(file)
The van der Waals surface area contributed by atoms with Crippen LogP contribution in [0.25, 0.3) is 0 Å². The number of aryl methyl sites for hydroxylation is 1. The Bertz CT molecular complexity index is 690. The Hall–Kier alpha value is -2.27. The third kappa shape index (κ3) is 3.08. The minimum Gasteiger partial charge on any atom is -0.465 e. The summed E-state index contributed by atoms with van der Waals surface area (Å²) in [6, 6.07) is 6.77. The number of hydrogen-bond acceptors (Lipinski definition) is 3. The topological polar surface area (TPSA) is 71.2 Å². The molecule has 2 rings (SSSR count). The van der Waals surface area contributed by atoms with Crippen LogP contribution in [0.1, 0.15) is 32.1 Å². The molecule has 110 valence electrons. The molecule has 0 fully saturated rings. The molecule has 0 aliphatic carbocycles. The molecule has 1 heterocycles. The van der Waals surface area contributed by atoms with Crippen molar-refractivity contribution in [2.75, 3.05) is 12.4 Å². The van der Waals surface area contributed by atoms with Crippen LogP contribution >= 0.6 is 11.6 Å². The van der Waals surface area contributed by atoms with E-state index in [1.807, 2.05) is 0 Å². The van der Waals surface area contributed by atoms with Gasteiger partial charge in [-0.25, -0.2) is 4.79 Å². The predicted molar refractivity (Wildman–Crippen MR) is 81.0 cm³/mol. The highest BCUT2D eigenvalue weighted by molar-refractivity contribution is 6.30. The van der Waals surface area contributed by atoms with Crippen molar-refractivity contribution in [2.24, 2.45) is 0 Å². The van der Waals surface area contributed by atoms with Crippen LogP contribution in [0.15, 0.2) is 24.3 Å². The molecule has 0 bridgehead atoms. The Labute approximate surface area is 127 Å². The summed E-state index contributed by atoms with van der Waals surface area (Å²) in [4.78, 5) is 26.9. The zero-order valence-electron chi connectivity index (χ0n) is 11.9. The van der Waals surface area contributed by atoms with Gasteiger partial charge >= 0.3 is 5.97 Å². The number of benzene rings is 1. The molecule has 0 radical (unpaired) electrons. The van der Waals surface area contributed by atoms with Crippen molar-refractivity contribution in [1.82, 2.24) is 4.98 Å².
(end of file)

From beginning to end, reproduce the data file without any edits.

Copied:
The van der Waals surface area contributed by atoms with Crippen LogP contribution in [0.25, 0.3) is 0 Å². The number of aryl methyl sites for hydroxylation is 1. The Bertz CT molecular complexity index is 690. The Hall–Kier alpha value is -2.27. The third kappa shape index (κ3) is 3.08. The minimum Gasteiger partial charge on any atom is -0.465 e. The summed E-state index contributed by atoms with van der Waals surface area (Å²) in [6, 6.07) is 6.77. The number of hydrogen-bond acceptors (Lipinski definition) is 3. The topological polar surface area (TPSA) is 71.2 Å². The molecule has 2 rings (SSSR count). The van der Waals surface area contributed by atoms with Crippen LogP contribution in [0.1, 0.15) is 32.1 Å². The molecule has 110 valence electrons. The molecule has 0 fully saturated rings. The molecule has 0 aliphatic carbocycles. The molecule has 1 heterocycles. The van der Waals surface area contributed by atoms with Crippen molar-refractivity contribution in [2.75, 3.05) is 12.4 Å². The van der Waals surface area contributed by atoms with Crippen LogP contribution >= 0.6 is 11.6 Å². The van der Waals surface area contributed by atoms with E-state index in [1.807, 2.05) is 0 Å². The van der Waals surface area contributed by atoms with Gasteiger partial charge in [-0.25, -0.2) is 4.79 Å². The predicted molar refractivity (Wildman–Crippen MR) is 81.0 cm³/mol. The highest BCUT2D eigenvalue weighted by molar-refractivity contribution is 6.30. The van der Waals surface area contributed by atoms with Crippen molar-refractivity contribution in [2.24, 2.45) is 0 Å². The van der Waals surface area contributed by atoms with Crippen LogP contribution in [0.15, 0.2) is 24.3 Å². The molecule has 0 bridgehead atoms. The Labute approximate surface area is 127 Å². The summed E-state index contributed by atoms with van der Waals surface area (Å²) in [4.78, 5) is 26.9. The zero-order valence-electron chi connectivity index (χ0n) is 11.9. The van der Waals surface area contributed by atoms with Gasteiger partial charge >= 0.3 is 5.97 Å². The number of benzene rings is 1. The molecule has 0 radical (unpaired) electrons. The van der Waals surface area contributed by atoms with Crippen molar-refractivity contribution in [1.82, 2.24) is 4.98 Å².